Monday, February 06, 2006

On eating food

Okay. I’ve been making myself rather miserable for the past two days from thinking deeply about the state of the world’s food in the 21st century. After the tea on Wednesday, I was chatting with S., L., and K. about vegetarianism, veganism and issues concerning food supply. K. said that the “tax break” for food producers actually goes to the corporations and not the farmers, which surprised L. I was thinking a lot about why people become vegetarians; there seems to be so many more reasons now, when it used to be a matter of religion that you did not eat meat. L said that she doesn’t eat meat because she doesn’t like it, and also because she feels strongly about the meat industry. Although S. didn’t say, I think she’s vegan for similar ethical reasons, but I’m not sure. Anyway, I started to despair, as if eating meat were a selfish and barbaric thing to do.

We were talking about how farming is so tough and profit is now the driving force behind food production. I learned a lot about the industry that I never knew before, and my, does it sadden me. S. told me that one big, big corporation that manufactures products for both ends of the food cycle more or less forces farmers to buy terminal seeds rather than normal seeds (which can be collected at the end of the season to be planted the next year), so that they must continue to buy from the corp. Argh! This and other practices that ensure food monopolies by the corporations make me feel so angry and so helpless. Did you know, L. asked, that “they” are going to raze some of the rainforests in Borneo to grow oil palms? I had no idea, but guessed that oil palms are a ready cash crop and make the rainforest a justified sacrifice.

Meat, too is problematic: in the interests of making meat cheap and accessible, hormones and other drugs are fed to animals, which are crammed into cages/pens and expected to do nothing but engorge themselves and become massive. I think particularly of pork, which in North America has become leaner and consequently more flavourless over the decades, and especially chicken. Have you ever eaten chicken in another part of the world? I’ve noticed that compared to chicken I’ve eaten in Asia (for example), North American chicken tastes like. . . nothing. Actually, no—it tastes rank, like the smell of the butcher’s shop or the meat aisle at the supermarket. I really don’t like it and hate how “juicy,” that is, watery, chicken is. I said to L. the next day that I think the reason why it’s easy to become veggie in North America is because meat here is either tasteless or has a flavour reminiscent of stale raw meat (you know how meat that’s been packaged for a few days before it gets cooked smells? That’s the flavour I’m talking about). While I enjoy meat when I eat it, thinking about where it comes from and how it was processed makes me feel ill sometimes.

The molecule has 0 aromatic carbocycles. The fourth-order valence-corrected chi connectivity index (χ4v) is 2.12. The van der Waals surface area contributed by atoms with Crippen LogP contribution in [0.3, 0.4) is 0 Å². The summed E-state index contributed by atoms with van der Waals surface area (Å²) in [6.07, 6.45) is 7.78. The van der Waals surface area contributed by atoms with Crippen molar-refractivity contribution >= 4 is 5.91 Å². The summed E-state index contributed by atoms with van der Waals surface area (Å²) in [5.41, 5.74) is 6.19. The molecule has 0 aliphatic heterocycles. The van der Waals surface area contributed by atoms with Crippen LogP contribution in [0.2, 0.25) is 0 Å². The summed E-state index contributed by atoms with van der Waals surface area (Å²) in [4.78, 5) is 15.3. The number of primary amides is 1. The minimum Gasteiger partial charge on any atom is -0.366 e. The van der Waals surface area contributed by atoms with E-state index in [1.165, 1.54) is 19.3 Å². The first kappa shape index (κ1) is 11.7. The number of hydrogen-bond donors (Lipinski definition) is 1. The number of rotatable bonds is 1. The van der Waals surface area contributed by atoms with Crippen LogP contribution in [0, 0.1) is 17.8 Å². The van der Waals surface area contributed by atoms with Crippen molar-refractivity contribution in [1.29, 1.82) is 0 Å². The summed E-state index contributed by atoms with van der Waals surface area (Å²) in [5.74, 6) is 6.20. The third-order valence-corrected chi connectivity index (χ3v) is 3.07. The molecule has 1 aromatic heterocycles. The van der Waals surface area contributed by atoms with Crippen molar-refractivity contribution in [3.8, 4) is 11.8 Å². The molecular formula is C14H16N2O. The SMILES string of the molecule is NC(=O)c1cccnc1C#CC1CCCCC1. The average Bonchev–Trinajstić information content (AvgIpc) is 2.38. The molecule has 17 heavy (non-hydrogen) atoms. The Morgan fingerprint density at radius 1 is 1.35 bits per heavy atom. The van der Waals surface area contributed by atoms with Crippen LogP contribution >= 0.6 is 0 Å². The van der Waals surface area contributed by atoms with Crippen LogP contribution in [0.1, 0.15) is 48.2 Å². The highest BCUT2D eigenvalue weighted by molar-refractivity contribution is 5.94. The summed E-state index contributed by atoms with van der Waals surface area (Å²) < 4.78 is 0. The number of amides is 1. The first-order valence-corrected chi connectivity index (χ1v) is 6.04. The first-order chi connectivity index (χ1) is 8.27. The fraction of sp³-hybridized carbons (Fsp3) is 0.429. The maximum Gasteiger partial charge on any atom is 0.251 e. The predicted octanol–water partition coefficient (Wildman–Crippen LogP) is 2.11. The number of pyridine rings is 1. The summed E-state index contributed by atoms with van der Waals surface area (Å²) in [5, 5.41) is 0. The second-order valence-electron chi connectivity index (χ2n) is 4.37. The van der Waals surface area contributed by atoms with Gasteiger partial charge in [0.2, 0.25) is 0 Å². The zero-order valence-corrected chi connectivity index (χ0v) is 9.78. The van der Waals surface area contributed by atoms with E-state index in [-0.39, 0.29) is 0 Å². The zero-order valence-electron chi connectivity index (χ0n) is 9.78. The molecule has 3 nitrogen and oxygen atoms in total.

I suppose its my pessimism that makes me believe I can’t make a significant difference, but what alternatives are there to growing mutant but profitable foods, filling the purses of the executives and eating up the environment so that the whole world can feast on cheap, picture-perfect food? I’m aware there are alternatives, but what? How can consumers really be effective? I’m sceptical of consumer power and find it hard to believe that each person’s purchases will aggregate into a message to the consumers that food that has its nutrients stripped in the name of profitability and quantity is not desirable. Let me tell, I have been depressed about this.

1 Comments:

Blogger Tasha said...

I am not a vegetarian but I don't eat beef or pork (except bacon which is irrestible) or lamb or any of that, but not for moral reasons, just cause I don't like it (hence the bacon). What you say about chicken is pretty interesting. I have often complained that I don't like "juicy" poultry but I never thought that I don't like it not because it's juicy but because it's watery.

This is a little off topic, but you should read Fast Food Nation by Eric Schlessinger. Since much of the meat that is consumed in the US (and in Canada?) is in the form of fast-food burgers, it's pretty interesting to find out where the meat comes from and how it is processed.

12:06 PM  

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